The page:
Generic API (active pharmaceutical ingredient) makers should consider the off-patent potential of a drug as soon as it is launched, according to a new study by PharmaIntellect.
The report, titled ‘Under-appreciated Megablockbuster Drug Patent Expiry Opportunities for API Manufacturers and Generic Drug Companies’, said that in 2012, the generic API sector pulled in more than $50bn through newly available drugs alone.
And author Vishal Khurana – part of the global pharmaceutical intelligence team – told in-PharmaTechnologist those who profited most were the “select few companies which planned in advance for the patent expiries”, therefore becoming the first to file.
He urged firms to spot best-sellers early to improve their chances of being the first to stake the all-important first claim on generics production rights.
“Generic API companies are always on the lookout for first to file Para-IV opportunities to attain 180-days exclusivity on such products.
“In order to gauge such opportunities, generic companies should have the knack of gauging the market potential of a product as soon as it is launched”.
‘Predicting the trend is a science’
The report claims there are a few simple pointers companies trying to predict which compounds will boom by the time their patents expire should look out for.
Khurana said companies should keep an eye on best in class products for niche areas, up-and-coming competitors for marketed best in class drugs.
He added that companies should also consider “the impact of therapeutic substitution post patent expiry, which depends on the upcoming competition and the availability of other generic substitutes”.
However the solution is not a quick fix and the report does recognise the difficulty of forecasting the next blockbuster.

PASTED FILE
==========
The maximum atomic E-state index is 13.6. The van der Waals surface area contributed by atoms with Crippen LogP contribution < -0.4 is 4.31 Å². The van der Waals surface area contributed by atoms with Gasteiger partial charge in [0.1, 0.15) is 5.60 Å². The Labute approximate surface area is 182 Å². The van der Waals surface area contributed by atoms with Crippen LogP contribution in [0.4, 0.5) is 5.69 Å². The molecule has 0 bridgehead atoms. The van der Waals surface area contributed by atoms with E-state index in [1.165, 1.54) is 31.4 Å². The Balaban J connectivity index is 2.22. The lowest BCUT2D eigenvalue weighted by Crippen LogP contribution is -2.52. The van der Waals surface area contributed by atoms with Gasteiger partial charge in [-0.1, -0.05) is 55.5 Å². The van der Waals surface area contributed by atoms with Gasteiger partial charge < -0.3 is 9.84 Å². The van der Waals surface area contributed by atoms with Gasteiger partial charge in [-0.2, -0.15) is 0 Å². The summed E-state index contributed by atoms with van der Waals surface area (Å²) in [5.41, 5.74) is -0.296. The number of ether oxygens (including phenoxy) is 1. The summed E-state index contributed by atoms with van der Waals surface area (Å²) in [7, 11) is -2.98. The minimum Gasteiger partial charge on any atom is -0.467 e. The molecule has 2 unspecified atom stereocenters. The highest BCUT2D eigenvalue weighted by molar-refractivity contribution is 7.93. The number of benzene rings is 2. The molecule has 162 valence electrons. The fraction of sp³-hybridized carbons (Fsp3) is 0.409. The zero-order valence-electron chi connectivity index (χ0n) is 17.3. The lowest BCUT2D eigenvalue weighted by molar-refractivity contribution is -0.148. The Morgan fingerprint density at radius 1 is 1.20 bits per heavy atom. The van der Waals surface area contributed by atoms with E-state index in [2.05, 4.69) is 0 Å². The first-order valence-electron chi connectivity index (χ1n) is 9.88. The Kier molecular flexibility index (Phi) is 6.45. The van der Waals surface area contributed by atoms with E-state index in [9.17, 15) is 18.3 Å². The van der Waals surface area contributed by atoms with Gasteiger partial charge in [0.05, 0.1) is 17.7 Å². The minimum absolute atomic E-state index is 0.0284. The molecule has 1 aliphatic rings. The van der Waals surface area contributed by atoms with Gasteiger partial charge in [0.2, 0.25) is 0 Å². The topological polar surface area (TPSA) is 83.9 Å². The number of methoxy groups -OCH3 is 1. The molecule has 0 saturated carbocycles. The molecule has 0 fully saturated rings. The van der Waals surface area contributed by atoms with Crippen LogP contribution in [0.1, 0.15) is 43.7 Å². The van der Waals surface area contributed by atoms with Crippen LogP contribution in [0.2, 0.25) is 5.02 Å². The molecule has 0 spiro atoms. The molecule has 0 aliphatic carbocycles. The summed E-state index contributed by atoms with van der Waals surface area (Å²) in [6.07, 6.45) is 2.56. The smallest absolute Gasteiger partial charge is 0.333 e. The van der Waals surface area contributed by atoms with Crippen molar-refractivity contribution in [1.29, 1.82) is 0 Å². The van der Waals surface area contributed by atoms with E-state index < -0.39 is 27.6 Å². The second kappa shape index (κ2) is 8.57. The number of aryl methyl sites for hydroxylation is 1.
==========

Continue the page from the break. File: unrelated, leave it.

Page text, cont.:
“In order to do a Para-IV filing, it takes companies at least 3 years of preparation,” Khurana told us. “With so many new launches every year, it is always difficult for generic companies to screen much ahead of time, which product would continue to grow unabated by competition.”
But citing Ranbaxy as the first success story, Khurana insisted the pay-off is worth the effort. “Ranbaxy filed a Para-IV on Lipitor and Diovan in 2001, when no other company was able to gauge that these products would become as big as they have,” he said.
Hedging the bets
In the report, Khurana names five drugs currently under-performing revenue-wise, which he thinks will shoot to stardom in the coming years.
“The cumulative sales potential of the drugs discussed in this report exceeds $15bn, while due to the impact of therapeutic substitution, post patent expiry should the volume should go up another 50-100 per cent,” he said.
Though Khurana did not tell us the name of all five drugs, he did tip Bayer’s anticoagulant Xarelto (rivaroxaban) as one with off-patent potential, saying: “it ticks all the boxes”.
He added the other drugs are in the CNS (central nervous system) and cardiovascular markets.